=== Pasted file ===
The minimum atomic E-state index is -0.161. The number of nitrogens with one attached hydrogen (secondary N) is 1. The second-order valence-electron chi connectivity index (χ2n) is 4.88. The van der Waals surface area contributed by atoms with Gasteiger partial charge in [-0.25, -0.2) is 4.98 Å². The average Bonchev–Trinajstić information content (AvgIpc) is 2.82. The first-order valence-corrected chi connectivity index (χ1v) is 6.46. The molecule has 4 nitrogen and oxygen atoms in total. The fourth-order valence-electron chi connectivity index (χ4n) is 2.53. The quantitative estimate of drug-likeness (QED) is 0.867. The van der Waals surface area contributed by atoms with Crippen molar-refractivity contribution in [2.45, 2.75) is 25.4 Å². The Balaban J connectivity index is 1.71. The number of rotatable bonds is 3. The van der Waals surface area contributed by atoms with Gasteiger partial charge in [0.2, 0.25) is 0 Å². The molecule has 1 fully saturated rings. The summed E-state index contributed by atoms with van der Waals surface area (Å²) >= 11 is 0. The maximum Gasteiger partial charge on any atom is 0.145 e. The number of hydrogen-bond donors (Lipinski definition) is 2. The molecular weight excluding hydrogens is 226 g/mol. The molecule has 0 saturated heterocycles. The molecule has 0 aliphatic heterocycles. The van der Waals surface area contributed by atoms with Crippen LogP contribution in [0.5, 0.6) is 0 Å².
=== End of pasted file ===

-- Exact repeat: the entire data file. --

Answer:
The minimum atomic E-state index is -0.161. The number of nitrogens with one attached hydrogen (secondary N) is 1. The second-order valence-electron chi connectivity index (χ2n) is 4.88. The van der Waals surface area contributed by atoms with Gasteiger partial charge in [-0.25, -0.2) is 4.98 Å². The average Bonchev–Trinajstić information content (AvgIpc) is 2.82. The first-order valence-corrected chi connectivity index (χ1v) is 6.46. The molecule has 4 nitrogen and oxygen atoms in total. The fourth-order valence-electron chi connectivity index (χ4n) is 2.53. The quantitative estimate of drug-likeness (QED) is 0.867. The van der Waals surface area contributed by atoms with Crippen molar-refractivity contribution in [2.45, 2.75) is 25.4 Å². The Balaban J connectivity index is 1.71. The number of rotatable bonds is 3. The van der Waals surface area contributed by atoms with Gasteiger partial charge in [0.2, 0.25) is 0 Å². The molecule has 1 fully saturated rings. The summed E-state index contributed by atoms with van der Waals surface area (Å²) >= 11 is 0. The maximum Gasteiger partial charge on any atom is 0.145 e. The number of hydrogen-bond donors (Lipinski definition) is 2. The molecular weight excluding hydrogens is 226 g/mol. The molecule has 0 saturated heterocycles. The molecule has 0 aliphatic heterocycles. The van der Waals surface area contributed by atoms with Crippen LogP contribution in [0.5, 0.6) is 0 Å².